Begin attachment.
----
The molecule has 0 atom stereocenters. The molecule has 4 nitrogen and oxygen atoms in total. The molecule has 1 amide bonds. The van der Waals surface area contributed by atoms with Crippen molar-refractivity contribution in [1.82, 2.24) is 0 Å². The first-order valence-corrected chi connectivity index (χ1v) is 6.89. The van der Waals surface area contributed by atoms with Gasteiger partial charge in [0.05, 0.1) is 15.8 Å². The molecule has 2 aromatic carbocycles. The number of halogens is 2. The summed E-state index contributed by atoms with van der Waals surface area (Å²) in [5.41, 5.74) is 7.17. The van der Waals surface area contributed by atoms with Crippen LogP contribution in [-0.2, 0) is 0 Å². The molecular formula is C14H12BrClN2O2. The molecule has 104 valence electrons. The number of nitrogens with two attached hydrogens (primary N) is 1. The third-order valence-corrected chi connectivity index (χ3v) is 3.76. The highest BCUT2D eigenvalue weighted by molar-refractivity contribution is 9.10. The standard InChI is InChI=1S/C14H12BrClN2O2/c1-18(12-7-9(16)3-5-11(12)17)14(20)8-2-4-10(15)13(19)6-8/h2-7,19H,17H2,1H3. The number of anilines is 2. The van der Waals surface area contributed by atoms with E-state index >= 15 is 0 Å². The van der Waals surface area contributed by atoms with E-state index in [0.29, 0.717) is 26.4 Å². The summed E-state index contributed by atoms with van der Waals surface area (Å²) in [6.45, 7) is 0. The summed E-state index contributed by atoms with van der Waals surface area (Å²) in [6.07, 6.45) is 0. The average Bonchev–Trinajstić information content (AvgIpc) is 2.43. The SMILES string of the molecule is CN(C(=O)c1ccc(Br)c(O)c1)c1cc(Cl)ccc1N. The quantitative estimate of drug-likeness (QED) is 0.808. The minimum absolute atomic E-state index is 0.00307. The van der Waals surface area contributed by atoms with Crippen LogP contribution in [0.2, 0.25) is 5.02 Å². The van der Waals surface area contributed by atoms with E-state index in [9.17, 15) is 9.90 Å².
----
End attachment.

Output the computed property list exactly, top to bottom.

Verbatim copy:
The molecule has 0 atom stereocenters. The molecule has 4 nitrogen and oxygen atoms in total. The molecule has 1 amide bonds. The van der Waals surface area contributed by atoms with Crippen molar-refractivity contribution in [1.82, 2.24) is 0 Å². The first-order valence-corrected chi connectivity index (χ1v) is 6.89. The van der Waals surface area contributed by atoms with Gasteiger partial charge in [0.05, 0.1) is 15.8 Å². The molecule has 2 aromatic carbocycles. The number of halogens is 2. The summed E-state index contributed by atoms with van der Waals surface area (Å²) in [5.41, 5.74) is 7.17. The van der Waals surface area contributed by atoms with Crippen LogP contribution in [-0.2, 0) is 0 Å². The molecular formula is C14H12BrClN2O2. The molecule has 104 valence electrons. The number of nitrogens with two attached hydrogens (primary N) is 1. The third-order valence-corrected chi connectivity index (χ3v) is 3.76. The highest BCUT2D eigenvalue weighted by molar-refractivity contribution is 9.10. The standard InChI is InChI=1S/C14H12BrClN2O2/c1-18(12-7-9(16)3-5-11(12)17)14(20)8-2-4-10(15)13(19)6-8/h2-7,19H,17H2,1H3. The number of anilines is 2. The van der Waals surface area contributed by atoms with E-state index >= 15 is 0 Å². The van der Waals surface area contributed by atoms with E-state index in [0.29, 0.717) is 26.4 Å². The summed E-state index contributed by atoms with van der Waals surface area (Å²) in [6.45, 7) is 0. The summed E-state index contributed by atoms with van der Waals surface area (Å²) in [6.07, 6.45) is 0. The average Bonchev–Trinajstić information content (AvgIpc) is 2.43. The SMILES string of the molecule is CN(C(=O)c1ccc(Br)c(O)c1)c1cc(Cl)ccc1N. The quantitative estimate of drug-likeness (QED) is 0.808. The minimum absolute atomic E-state index is 0.00307. The van der Waals surface area contributed by atoms with Crippen LogP contribution in [0.2, 0.25) is 5.02 Å². The van der Waals surface area contributed by atoms with E-state index in [9.17, 15) is 9.90 Å².